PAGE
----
Astronomy and Astrophysics, volume 487, 975-991 (2008/9-1)
Modeling water emission from low-mass protostellar envelopes.
VAN KEMPEN T.A., DOTY S.D., VAN DISHOECK E.F., HOGERHEIJDE M.R. and JORGENSEN J.K.
Abstract (from CDS):
Within low-mass star formation, water vapor plays a key role in the chemistry and energy balance of the circumstellar material. The Herschel Space Observatory will open up the possibility to observe water lines originating from a wide range of excitation energies. Our aim is to simulate the emission of rotational water lines from envelopes characteristic of embedded low-mass protostars. A large number of parameters that influence the water line emission are explored: luminosity, density, density slope, and water abundances. Both dust and water emission are modeled using full radiative transfer in spherical symmetry. The temperature profile is calculated for a given density profile. The H2O level populations and emission profiles are in turn computed with a non-LTE line code. The results are analyzed to determine the diagnostic value of different lines, and are compared with existing observations. Lines can be categorized in: (i) optically thick lines, including ground-state lines, mostly sensitive to the cold outer part; (ii) highly excited (Eu>200-250 K) optically thin lines sensitive to the abundance in the hot inner part; and (iii) lines which vary from optically thick to thin depending on the abundances. Dust influences the emission of water significantly by becoming optically thick at the higher frequencies, and by pumping optically thin lines. A good physical model of a source, including the correct treatment of dust, is a prerequisite for inferring the water abundance structure and possible jumps at the evaporation temperature from observations. The inner warm (T>100 K) envelope can be probed by highly excited lines, while a combination of excited and spectrally resolved ground state lines probes the outer envelope. Observations of H218O lines, although weak, provide even stronger constraints on abundances.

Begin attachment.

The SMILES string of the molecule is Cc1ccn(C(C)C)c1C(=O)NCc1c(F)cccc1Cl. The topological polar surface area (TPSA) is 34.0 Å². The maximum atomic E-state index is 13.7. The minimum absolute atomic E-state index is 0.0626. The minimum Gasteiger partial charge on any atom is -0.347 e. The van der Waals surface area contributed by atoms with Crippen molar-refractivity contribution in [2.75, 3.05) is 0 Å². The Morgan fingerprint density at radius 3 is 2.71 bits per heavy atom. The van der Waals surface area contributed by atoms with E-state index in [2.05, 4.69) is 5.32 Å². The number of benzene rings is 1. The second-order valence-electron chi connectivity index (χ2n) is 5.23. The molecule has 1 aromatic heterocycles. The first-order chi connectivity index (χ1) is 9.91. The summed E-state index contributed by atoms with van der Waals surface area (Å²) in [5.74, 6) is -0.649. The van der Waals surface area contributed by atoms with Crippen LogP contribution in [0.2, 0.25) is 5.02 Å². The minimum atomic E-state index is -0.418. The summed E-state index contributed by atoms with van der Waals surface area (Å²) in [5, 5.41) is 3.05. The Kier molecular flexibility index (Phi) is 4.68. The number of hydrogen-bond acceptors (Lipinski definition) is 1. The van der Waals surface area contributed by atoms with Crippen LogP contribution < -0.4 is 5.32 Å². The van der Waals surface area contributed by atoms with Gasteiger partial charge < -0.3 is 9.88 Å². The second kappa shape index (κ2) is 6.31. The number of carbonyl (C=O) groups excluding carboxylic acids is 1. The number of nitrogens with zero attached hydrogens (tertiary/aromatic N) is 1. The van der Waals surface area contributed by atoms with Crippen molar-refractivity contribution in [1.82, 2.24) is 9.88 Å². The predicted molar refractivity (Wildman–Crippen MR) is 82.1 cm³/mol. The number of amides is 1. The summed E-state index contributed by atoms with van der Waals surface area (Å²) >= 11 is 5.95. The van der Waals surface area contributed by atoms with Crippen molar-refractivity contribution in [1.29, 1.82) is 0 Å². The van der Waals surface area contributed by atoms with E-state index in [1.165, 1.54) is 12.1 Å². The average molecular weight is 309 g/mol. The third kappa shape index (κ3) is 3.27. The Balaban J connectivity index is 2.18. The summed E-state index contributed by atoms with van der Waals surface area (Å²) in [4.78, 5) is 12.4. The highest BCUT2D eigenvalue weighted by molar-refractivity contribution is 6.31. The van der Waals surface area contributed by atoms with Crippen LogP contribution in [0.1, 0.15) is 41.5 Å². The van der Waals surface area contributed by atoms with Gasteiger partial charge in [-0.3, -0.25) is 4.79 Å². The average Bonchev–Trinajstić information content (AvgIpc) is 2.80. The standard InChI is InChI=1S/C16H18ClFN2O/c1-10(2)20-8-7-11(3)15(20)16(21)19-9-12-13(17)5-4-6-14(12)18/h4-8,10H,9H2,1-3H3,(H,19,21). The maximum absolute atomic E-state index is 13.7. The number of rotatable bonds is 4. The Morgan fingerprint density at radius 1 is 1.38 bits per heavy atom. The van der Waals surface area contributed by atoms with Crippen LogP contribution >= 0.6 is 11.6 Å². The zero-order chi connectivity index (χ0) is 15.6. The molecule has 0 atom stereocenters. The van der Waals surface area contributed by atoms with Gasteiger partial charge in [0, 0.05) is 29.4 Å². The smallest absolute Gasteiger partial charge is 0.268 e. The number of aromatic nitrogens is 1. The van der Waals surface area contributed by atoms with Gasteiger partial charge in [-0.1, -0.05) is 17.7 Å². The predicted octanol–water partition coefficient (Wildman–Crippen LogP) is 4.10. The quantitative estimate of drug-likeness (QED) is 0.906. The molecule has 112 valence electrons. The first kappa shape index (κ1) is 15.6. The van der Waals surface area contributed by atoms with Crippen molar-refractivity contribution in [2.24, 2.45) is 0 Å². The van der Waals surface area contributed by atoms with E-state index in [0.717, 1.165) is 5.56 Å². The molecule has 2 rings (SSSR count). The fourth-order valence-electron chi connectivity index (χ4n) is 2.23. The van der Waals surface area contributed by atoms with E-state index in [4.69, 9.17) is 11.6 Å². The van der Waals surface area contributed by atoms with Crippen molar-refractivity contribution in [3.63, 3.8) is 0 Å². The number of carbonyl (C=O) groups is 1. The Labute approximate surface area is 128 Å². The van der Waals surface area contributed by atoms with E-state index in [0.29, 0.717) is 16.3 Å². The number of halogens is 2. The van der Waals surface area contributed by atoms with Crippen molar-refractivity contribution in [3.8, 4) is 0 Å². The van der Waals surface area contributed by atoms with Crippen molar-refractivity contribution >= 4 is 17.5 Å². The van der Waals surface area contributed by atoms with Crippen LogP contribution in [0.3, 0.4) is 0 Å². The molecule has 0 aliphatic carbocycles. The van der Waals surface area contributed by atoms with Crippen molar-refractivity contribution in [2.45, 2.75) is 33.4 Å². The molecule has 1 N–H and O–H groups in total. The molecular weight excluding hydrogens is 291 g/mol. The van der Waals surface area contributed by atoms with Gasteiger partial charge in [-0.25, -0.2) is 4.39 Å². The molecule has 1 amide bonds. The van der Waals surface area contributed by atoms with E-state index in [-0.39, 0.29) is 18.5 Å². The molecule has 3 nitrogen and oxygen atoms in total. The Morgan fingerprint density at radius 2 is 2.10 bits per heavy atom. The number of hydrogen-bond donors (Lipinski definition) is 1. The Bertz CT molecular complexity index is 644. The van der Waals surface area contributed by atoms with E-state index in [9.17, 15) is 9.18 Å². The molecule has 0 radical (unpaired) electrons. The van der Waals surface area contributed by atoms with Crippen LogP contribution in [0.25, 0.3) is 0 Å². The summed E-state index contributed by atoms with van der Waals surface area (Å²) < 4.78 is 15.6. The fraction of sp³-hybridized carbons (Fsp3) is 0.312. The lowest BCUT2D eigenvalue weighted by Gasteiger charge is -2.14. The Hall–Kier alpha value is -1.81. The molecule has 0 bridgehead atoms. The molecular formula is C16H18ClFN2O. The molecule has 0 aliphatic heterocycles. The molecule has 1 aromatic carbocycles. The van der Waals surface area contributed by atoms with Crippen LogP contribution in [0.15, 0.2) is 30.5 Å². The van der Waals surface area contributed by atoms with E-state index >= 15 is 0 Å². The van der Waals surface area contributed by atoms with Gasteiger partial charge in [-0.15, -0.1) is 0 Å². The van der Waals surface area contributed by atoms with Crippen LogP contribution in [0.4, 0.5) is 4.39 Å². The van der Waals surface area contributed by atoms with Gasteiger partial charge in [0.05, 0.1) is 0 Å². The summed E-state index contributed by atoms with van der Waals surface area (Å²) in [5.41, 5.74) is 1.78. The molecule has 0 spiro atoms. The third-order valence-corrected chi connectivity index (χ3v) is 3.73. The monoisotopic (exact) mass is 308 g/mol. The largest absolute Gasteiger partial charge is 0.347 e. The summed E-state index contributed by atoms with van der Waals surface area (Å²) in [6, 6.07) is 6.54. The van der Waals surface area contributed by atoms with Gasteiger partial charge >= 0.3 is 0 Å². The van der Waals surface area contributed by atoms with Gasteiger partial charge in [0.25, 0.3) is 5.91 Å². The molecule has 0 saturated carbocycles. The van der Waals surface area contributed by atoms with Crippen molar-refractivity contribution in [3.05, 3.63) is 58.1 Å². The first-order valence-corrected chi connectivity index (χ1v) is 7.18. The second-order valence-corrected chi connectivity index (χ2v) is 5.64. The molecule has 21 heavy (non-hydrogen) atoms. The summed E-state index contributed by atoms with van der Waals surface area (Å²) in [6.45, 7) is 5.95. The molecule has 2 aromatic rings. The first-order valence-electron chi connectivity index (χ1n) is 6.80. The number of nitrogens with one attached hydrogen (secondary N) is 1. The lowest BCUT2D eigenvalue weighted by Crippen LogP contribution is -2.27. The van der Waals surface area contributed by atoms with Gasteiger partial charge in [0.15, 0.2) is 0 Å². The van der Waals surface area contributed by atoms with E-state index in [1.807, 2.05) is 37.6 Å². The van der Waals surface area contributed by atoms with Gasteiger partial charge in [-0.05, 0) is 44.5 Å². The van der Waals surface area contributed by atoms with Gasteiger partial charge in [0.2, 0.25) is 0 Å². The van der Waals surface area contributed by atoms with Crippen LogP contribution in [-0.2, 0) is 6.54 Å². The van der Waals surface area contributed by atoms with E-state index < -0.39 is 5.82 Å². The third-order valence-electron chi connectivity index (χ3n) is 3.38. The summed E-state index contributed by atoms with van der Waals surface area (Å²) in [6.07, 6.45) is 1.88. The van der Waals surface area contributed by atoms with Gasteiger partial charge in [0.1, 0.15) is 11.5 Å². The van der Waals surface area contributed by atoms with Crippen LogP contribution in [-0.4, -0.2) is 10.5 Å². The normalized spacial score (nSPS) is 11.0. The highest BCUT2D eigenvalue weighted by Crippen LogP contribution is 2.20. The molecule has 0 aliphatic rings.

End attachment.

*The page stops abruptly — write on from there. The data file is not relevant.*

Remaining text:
stars: pre-main sequence - circumstellar matter - stars: formation - ISM: molecules - submillimeter
Paragraph 6.1 SSV 13 = [SVS76] NGC 1333 13
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